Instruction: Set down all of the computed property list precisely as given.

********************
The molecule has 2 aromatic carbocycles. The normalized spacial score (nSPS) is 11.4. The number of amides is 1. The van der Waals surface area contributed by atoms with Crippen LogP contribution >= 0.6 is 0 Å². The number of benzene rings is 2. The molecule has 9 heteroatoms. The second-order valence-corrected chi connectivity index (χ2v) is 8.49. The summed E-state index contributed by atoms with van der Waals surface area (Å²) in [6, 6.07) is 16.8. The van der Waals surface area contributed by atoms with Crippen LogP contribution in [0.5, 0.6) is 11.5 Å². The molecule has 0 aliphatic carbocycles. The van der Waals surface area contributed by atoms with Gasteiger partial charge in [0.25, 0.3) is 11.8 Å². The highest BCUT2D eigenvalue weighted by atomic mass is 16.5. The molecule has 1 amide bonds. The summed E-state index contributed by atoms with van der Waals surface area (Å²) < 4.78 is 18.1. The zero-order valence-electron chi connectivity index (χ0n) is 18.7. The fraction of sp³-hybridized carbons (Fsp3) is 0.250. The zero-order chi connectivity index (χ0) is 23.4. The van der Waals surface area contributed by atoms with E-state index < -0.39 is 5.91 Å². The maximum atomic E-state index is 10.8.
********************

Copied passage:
The molecule has 2 aromatic carbocycles. The normalized spacial score (nSPS) is 11.4. The number of amides is 1. The van der Waals surface area contributed by atoms with Crippen LogP contribution >= 0.6 is 0 Å². The number of benzene rings is 2. The molecule has 9 heteroatoms. The second-order valence-corrected chi connectivity index (χ2v) is 8.49. The summed E-state index contributed by atoms with van der Waals surface area (Å²) in [6, 6.07) is 16.8. The van der Waals surface area contributed by atoms with Crippen LogP contribution in [0.5, 0.6) is 11.5 Å². The molecule has 0 aliphatic carbocycles. The van der Waals surface area contributed by atoms with Gasteiger partial charge in [0.25, 0.3) is 11.8 Å². The highest BCUT2D eigenvalue weighted by atomic mass is 16.5. The molecule has 1 amide bonds. The summed E-state index contributed by atoms with van der Waals surface area (Å²) < 4.78 is 18.1. The zero-order valence-electron chi connectivity index (χ0n) is 18.7. The fraction of sp³-hybridized carbons (Fsp3) is 0.250. The zero-order chi connectivity index (χ0) is 23.4. The van der Waals surface area contributed by atoms with E-state index < -0.39 is 5.91 Å². The maximum atomic E-state index is 10.8.